4. tplyons


    Apr 6, 2003
    Madison, NJ
    Glad you reviewed the gig bag first, seems to be the best part of the bass.

    PS, it'll never cure GAS, so why bother?
  5. Kelly Coyle

    Kelly Coyle Supporting Member

    Nov 16, 2004
    Mankato, MN
    I thought this was going to be a review of another miniature bass, like that Warwick you had.
  6. Benjamin Strange

    Benjamin Strange Commercial User

    Dec 25, 2002
    New Orleans, LA
    Owner / Tech: Strange Guitarworks
  7. Jarrett


    Jan 19, 2004
    Waxahachie, Tx
    I just bought one today. The 15 minute demo was enough for me to take one out on a GC 30 day trial. I wanted a 2nd (4string) bass to plunk around on. I thought the tones were decent in the store. I wish I would have known pressing down the volume knob would have unlocked the other 12 models while I was demoing, so I only got to get the "Green" models. Going to gig it this weekend and see how it goes.
  8. De Teng

    De Teng

    Oct 27, 2003
    Utrecht, Holland
    Very true... I can't believe why the Variax Bass would set the rest of years and years research apart by being better. For alround perhaps it 'would perhaps be ok'... but no more....

    Developing a decent bass is more than a few digits on a piece of wood.
  9. keb


    Mar 30, 2004
    When the gig bag got good marks right off the bat, I had the feeling the bass itself was headed for a "meh" rating. ;)

    (And I, too, thought "miniature Variax?")
  10. Wolfehollow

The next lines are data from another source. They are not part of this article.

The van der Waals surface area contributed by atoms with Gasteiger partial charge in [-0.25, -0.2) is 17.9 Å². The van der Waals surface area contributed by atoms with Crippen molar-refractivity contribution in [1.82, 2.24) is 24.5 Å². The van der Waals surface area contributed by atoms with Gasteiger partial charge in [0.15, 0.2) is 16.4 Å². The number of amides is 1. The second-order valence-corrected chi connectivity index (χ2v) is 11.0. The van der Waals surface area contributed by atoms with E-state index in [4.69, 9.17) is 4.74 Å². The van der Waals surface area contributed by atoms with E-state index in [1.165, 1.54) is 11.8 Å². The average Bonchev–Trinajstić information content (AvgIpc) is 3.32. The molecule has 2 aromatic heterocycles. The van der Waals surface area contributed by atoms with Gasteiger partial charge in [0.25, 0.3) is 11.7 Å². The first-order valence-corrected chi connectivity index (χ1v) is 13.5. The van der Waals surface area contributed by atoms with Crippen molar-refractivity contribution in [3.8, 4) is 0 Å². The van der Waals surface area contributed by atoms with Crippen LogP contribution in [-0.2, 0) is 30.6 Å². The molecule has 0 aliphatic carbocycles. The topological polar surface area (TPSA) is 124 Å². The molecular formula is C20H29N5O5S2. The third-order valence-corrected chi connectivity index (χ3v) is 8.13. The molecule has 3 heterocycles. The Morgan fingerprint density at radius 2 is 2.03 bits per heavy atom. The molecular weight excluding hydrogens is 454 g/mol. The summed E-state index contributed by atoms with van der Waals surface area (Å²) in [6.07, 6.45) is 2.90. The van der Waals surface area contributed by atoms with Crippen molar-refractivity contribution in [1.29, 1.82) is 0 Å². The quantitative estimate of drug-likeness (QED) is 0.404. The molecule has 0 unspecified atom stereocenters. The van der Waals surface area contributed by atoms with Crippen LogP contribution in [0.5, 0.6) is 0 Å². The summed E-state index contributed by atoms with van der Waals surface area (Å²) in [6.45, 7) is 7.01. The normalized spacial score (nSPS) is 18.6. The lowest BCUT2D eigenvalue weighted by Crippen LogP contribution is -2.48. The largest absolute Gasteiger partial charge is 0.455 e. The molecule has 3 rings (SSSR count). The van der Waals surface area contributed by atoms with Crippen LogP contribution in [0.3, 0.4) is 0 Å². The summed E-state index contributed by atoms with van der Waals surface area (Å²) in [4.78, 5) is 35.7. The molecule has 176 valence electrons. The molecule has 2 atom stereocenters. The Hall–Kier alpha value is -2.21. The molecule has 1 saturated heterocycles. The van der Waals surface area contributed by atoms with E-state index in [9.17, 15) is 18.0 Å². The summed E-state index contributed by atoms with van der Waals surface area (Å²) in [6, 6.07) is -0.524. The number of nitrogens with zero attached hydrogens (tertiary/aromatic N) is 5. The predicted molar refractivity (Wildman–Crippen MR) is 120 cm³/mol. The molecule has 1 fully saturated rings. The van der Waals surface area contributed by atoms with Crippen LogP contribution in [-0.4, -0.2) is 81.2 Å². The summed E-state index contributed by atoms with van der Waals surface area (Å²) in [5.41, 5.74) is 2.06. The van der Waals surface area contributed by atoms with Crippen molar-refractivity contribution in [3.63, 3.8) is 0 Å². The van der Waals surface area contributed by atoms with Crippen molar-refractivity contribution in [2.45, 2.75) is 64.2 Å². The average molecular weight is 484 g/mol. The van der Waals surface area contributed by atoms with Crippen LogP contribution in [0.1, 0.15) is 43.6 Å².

Jan 21, 2003
    Pensacola, FL
    I liked it when I tested it... the synths sound better with some tweaking... you can set the sweep and Q. I agree with the digital 12 string sound, but thought the P was closer than your estimate... yet... I enjoy a rick/zon/modern type sound, although I do own to p basses. I also liked the jazz sound but couldnt tell much difference with the stingrays . This bass would be great for a pit gig or dance band where one could make use of the many tones... just my .02.
  11. bluemonk


    Dec 17, 2002
    Anyone have more to say about its playability? What's the neck like? Is it heavy?
  12. Benjamin Strange

    Benjamin Strange Commercial User

    Dec 25, 2002
    New Orleans, LA
    Owner / Tech: Strange Guitarworks
    It plays ok. It's not amazing, but it's not bad either. I'd say the quality of the bass, build wise, is on par with the Japanese made Fenders.

    I've tried it out a little bit more in the store, and some of the tones are sounding a bit better than at first - the P bass and the Alembic mostly. Some are sounding even worse - the acoustic, the upright, and the stingrays.

    Overall, I think it's a cool idea, and not a bad first attempt. I bet with some software/chip upgrades in the future this will be a really cool bass.

    While I'm at it, I think it would have been a cool idea to have a Roland ready 13 pin jack on this thing. It's already got all the right ingredients in there for it to be a really cool synth bass; why not make it compatible with the VBass and other synths?
  13. MikeBass

    MikeBass Supporting Member

    Nov 4, 2003
    Ferndale MI.
    Artist: Xotic Basses/AccuGroove
    This is a copy of an e-mail I sent to a friend of mine on the bass. The ironic part is we met at a local music store today that had it to check it out again.
    My opinion didn't change today from the first time I played it.

    Anyway, heres the e-mail:

    Yeah, I played one last week.
    I'll sum it up like this:
    It's like a scratch and sniff book. Remember those? scratch a spot and it "smells" like something. Anyway, you scratch what they say smells like a banana for example. Sure enough, it smells like a banana, until you smell a real one. Get it?!?!!